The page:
Fig. 2. Vertical section of a POT core and ux paths.

material permeability is assumed to be constant. Once the

eld is known, the ux and reluctance of the element can

be calculated. For instance, the expression of the complex

reluctance of an element with a rectangular section is [see

Appendix A for the derivation of (4)]

(4)

If , (4) can be further reduced to

where

(5)

Equation (5) shows that the frequency-dependent part of the

reluctance does not depend on the permeability of the material

(justifying the approximation of constant permeability), but

depends heavily on the geometry of the element.

The assumption does not seem to be consistent with

the goal of modeling a high-frequency transformer. However,

lies in the megahertz range for typical values of , ,

and . Fig. 3 shows that this approximation will hold, even up

to nearly three or four times .

Equation (5) can be implemented in the simulator by

introducing a new circuit component (in the following

component) in series to . From (5), its branch equation in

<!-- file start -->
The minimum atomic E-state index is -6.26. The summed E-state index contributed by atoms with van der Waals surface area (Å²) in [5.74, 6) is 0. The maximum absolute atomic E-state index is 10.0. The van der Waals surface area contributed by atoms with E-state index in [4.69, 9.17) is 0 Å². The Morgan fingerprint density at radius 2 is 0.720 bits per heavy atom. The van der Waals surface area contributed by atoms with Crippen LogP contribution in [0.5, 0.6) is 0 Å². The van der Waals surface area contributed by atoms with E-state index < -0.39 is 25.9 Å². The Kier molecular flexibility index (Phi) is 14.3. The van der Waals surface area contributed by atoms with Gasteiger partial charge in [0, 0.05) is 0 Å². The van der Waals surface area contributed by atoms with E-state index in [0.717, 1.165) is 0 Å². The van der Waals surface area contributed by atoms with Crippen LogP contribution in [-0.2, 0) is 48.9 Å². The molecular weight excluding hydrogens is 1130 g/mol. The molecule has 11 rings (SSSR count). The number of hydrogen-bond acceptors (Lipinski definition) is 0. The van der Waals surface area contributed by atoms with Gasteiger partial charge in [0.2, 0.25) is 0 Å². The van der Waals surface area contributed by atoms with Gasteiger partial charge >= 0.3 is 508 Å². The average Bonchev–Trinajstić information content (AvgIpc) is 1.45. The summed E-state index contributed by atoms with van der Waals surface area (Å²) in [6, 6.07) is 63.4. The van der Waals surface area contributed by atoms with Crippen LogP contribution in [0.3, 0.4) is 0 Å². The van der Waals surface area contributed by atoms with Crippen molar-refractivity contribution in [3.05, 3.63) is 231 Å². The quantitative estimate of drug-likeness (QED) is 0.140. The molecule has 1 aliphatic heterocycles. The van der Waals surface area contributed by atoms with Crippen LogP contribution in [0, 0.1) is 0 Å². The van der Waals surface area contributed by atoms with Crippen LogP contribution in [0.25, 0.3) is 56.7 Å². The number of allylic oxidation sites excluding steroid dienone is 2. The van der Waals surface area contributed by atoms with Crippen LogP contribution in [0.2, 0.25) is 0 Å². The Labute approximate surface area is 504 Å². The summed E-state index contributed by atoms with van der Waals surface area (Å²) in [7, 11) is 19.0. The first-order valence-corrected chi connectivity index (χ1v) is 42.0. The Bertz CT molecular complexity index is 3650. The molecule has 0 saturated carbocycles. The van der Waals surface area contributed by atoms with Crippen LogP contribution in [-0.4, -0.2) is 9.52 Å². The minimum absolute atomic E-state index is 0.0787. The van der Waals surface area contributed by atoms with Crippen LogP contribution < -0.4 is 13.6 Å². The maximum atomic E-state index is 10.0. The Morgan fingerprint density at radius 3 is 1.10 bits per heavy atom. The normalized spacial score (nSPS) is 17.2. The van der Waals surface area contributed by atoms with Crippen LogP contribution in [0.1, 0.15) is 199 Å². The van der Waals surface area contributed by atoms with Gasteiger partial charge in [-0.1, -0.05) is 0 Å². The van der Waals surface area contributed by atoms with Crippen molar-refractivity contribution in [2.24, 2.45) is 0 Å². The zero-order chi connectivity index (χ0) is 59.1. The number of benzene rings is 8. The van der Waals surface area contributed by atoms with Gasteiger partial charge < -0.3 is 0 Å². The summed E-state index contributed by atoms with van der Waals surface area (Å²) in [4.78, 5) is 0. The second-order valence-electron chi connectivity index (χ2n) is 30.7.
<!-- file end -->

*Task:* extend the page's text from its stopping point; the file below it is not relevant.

time domain is

(6)

From a formal point of view and keeping in mind the

magnetic-to-electric analogy, (6) is the same as the branch

equation of the linear inductor

(7)

The component is treated as an inductor by the simulator,

so that SPICE can handle the component branch equation.

Once the component is known for each of the ve basic

elements, the component of a path in the core is simply

a combination of basic components in series or in parallel

according to whether the basic elements that constitute the

path are in series or in parallel. The components and

(a)

(b)

Fig. 3. Plots of (4) (normal line) and (5) (bold line).

calculated in this way model the frequency dependence of

and .

DALLAGO et al.: HIGH-FREQUENCY POWER TRANSFORMER MODEL FOR CIRCUIT SIMULATION 667

Fig. 4. Complete magnetic circuit. Nonlinear components are enclosed in a rectangle.

The dc reluctance of a core path is calculated in a similar

fashion by combining the dc reluctances of the basic parts.

At this point, the nonlinearities of the magnetic material are

inserted in the frequency-independent part of and . To

model hysteresis, the Atherton and Jiles approach is followed

[10]. This model has a differential equation formulation that

makes it suitable for implementation in a simulator designed